Friday, October 22, 2010

Claude d'Sarlat the Gourmand

Wonderful character and plot hooks below, taken from the geniuses over at Dungeons & Digressions (here) [I have changed regional names to reflect the AZ Adventures camplaign:

Claude's Controversial Cooking

Claude d'Sarlat is an eccentric and very wealthy gourmand. He regularly employs groups of adventurers to hunt down, kill (or trap), and retrieve for him various creatures - mostly four footed monsters but also exotic flora and fowl. Claude eats it all.

He is a large man: short of stature, but it would be unfair to call him “fat” - obscenely obese would be more accurate, or as Claude prefers, “most long of girth”. He wears an unfashionable mustache, which is typically encrusted with the remains of food, and he is almost constantly eating. Short-tempered and demanding, he’s very unpleasant to be around, and were it not for the fact that he pays extremely well (and can afford it), he would no doubt be quite alone.

His chef, one “Tirel”, himself an eccentric and worldly character, gladly indulges Claude’s culinary desires. Without Claude knowing it, Tirel has even expanded his repertoire to include bipedal beasts such as owlbears (and others) but has not yet dared to surreptitiously introduce Claude to these more acquired tastes.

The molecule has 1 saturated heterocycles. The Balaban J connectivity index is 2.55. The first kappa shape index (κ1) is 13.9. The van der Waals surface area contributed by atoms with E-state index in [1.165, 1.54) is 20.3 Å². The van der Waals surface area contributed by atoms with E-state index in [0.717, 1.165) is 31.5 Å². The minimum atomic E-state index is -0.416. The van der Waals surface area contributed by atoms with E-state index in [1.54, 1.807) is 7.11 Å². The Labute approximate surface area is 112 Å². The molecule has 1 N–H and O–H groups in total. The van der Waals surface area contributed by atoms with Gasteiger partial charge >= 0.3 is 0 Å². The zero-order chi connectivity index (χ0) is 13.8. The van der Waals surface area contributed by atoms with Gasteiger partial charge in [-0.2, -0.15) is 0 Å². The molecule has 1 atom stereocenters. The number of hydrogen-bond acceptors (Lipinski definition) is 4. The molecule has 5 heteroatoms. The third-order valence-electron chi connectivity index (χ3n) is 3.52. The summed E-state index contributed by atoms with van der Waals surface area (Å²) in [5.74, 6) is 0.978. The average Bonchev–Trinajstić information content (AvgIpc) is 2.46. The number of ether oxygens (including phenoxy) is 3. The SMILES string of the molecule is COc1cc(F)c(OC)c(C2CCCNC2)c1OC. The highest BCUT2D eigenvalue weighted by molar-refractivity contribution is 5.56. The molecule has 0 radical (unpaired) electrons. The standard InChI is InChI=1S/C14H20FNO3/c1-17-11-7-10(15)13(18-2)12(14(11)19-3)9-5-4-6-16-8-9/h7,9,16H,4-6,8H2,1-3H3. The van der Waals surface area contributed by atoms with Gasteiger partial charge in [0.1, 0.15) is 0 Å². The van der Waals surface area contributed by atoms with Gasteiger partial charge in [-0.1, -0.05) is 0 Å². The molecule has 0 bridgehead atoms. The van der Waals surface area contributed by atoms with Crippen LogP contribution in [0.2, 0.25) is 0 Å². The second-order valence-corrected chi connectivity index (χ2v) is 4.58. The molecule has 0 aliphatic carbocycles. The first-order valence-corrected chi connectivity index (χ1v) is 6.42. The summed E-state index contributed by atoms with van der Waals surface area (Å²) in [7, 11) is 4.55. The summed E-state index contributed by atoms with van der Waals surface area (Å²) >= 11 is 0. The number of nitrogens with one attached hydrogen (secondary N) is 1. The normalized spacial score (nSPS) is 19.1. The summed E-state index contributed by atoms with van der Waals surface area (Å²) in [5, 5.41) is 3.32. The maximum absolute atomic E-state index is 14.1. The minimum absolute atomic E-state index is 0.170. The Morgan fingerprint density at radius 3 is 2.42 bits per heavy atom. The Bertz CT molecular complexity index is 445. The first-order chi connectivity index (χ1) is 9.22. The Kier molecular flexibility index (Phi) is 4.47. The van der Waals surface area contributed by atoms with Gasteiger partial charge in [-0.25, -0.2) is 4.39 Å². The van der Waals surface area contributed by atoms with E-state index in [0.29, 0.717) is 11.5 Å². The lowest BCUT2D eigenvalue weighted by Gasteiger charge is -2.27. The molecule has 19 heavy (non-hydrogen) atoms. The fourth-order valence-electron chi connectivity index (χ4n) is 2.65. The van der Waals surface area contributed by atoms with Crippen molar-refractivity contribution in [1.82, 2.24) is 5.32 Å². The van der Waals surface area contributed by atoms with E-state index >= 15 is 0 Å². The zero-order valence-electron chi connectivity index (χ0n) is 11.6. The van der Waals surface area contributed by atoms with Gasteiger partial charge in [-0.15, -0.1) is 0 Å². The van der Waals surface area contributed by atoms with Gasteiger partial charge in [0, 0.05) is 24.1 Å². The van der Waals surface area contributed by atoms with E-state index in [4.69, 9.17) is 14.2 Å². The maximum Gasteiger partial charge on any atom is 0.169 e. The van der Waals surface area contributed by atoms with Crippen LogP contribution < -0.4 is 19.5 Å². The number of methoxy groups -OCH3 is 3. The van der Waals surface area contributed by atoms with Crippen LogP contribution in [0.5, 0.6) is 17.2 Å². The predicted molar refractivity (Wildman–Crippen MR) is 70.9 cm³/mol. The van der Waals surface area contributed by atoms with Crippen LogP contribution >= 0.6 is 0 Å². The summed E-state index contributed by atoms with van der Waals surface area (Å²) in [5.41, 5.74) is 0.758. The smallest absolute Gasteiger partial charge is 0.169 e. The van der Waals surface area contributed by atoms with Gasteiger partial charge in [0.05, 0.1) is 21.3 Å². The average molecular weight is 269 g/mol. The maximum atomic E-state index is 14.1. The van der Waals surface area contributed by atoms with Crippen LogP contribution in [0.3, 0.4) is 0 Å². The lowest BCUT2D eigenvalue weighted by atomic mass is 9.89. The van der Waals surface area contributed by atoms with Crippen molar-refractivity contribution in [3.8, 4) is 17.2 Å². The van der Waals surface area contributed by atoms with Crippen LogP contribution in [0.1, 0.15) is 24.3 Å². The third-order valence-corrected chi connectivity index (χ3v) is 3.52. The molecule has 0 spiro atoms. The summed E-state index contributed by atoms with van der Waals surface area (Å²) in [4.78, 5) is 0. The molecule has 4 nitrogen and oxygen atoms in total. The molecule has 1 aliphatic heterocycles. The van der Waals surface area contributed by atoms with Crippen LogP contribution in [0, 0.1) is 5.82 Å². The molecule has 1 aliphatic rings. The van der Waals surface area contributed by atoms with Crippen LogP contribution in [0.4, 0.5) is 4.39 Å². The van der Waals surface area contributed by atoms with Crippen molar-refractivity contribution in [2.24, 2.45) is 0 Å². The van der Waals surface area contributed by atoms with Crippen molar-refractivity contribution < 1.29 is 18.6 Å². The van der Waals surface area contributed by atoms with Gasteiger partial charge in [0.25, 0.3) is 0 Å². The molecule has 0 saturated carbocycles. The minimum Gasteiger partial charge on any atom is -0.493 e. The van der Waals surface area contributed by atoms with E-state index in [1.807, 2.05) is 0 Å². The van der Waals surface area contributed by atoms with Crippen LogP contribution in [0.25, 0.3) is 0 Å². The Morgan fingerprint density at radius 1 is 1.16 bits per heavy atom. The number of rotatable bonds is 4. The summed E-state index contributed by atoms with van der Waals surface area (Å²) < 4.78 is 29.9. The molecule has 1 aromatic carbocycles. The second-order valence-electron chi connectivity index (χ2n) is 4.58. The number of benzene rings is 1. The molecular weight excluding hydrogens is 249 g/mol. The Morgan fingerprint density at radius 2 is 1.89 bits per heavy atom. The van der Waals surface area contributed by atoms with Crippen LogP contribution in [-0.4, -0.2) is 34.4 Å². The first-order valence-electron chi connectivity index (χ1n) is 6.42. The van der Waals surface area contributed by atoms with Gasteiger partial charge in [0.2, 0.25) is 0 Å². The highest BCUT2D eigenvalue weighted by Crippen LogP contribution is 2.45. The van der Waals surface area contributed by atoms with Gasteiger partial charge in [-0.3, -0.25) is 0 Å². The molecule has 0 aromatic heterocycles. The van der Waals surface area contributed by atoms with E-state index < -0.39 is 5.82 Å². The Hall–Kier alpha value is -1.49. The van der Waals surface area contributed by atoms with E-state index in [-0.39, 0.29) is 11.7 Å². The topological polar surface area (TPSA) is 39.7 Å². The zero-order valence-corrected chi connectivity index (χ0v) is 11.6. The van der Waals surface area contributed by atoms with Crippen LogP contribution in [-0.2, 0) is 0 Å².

He’s always surrounded by personal servants and bodyguards, one of whom will have a bucket handy should Claude need to quickly vacate his stomach’s contents to make room for another course.

Employment Opportunities Available

Claude is eager to employ experienced travelers and dungeoneers in his territory to retrieve for him some “free-range” meats from nearby grottos, preferably live or very freshly killed. Some of his servants are busy watching the local taverns for such travelers and will occasionally approach them with offers of employment (not revealing the actual name of their own employer). Acquired “game” should be presented to and will be paid for by Tirel directly.

Several other nobles have heard of Tirel’s exotic meals, and some wish to try them. Others feel the notion of eating monsters is an abomination and that Claude and Tirel are criminals whose actions imply that these creatures’ existence has a purpose and that they should not just be exterminated.

Claude's Origins

A long time ago, Claude was once a dungeoneer himself. Trapped by a cave-in, he sustained himself by living on the partially-eaten carcasses of battling monsters while awaiting rescue from outside. His survival was aided by his family’s greatest treasure, a Ring of Invisibility. Claude trained for a time as a magic user but his last dungeon experience turned him away from it (it also made him a touch mad).

Claude owns a keep and has inherited a small fiefdom - while not exactly encouraging monsters to forage for human and demihuman fare of their own, he does seem to tolerate it - or at least does so according to many of his not so loyal nor admiring subjects. Rumors of his more exotic tastes have recently spread throughout the land, and his appetite is already legendary.